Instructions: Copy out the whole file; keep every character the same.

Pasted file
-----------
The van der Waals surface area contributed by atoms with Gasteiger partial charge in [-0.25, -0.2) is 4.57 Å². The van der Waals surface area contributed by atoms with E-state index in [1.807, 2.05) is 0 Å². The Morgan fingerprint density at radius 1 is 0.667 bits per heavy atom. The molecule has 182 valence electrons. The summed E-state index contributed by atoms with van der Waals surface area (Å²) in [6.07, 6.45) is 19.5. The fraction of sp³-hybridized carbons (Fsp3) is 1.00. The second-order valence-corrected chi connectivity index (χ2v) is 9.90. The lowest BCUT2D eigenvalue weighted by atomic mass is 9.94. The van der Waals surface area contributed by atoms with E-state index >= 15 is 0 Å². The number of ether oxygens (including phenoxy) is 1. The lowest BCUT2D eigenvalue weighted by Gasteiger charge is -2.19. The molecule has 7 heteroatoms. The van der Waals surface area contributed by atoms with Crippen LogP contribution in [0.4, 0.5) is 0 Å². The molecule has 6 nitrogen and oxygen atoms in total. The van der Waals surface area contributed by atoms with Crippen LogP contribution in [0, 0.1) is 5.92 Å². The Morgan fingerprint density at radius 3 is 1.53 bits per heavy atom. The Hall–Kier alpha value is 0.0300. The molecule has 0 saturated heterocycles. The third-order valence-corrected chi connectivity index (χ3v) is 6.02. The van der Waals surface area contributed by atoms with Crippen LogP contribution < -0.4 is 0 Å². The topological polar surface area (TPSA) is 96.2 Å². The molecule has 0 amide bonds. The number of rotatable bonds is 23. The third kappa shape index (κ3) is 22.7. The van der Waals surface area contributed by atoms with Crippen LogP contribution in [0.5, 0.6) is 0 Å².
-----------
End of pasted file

The van der Waals surface area contributed by atoms with Gasteiger partial charge in [-0.25, -0.2) is 4.57 Å². The van der Waals surface area contributed by atoms with E-state index in [1.807, 2.05) is 0 Å². The Morgan fingerprint density at radius 1 is 0.667 bits per heavy atom. The molecule has 182 valence electrons. The summed E-state index contributed by atoms with van der Waals surface area (Å²) in [6.07, 6.45) is 19.5. The fraction of sp³-hybridized carbons (Fsp3) is 1.00. The second-order valence-corrected chi connectivity index (χ2v) is 9.90. The lowest BCUT2D eigenvalue weighted by atomic mass is 9.94. The van der Waals surface area contributed by atoms with E-state index >= 15 is 0 Å². The number of ether oxygens (including phenoxy) is 1. The lowest BCUT2D eigenvalue weighted by Gasteiger charge is -2.19. The molecule has 7 heteroatoms. The van der Waals surface area contributed by atoms with Crippen LogP contribution in [0.4, 0.5) is 0 Å². The molecule has 6 nitrogen and oxygen atoms in total. The van der Waals surface area contributed by atoms with Crippen LogP contribution in [0, 0.1) is 5.92 Å². The Morgan fingerprint density at radius 3 is 1.53 bits per heavy atom. The Hall–Kier alpha value is 0.0300. The molecule has 0 saturated heterocycles. The third-order valence-corrected chi connectivity index (χ3v) is 6.02. The van der Waals surface area contributed by atoms with Crippen LogP contribution < -0.4 is 0 Å². The topological polar surface area (TPSA) is 96.2 Å². The molecule has 0 amide bonds. The number of rotatable bonds is 23. The third kappa shape index (κ3) is 22.7. The van der Waals surface area contributed by atoms with Crippen LogP contribution in [0.5, 0.6) is 0 Å².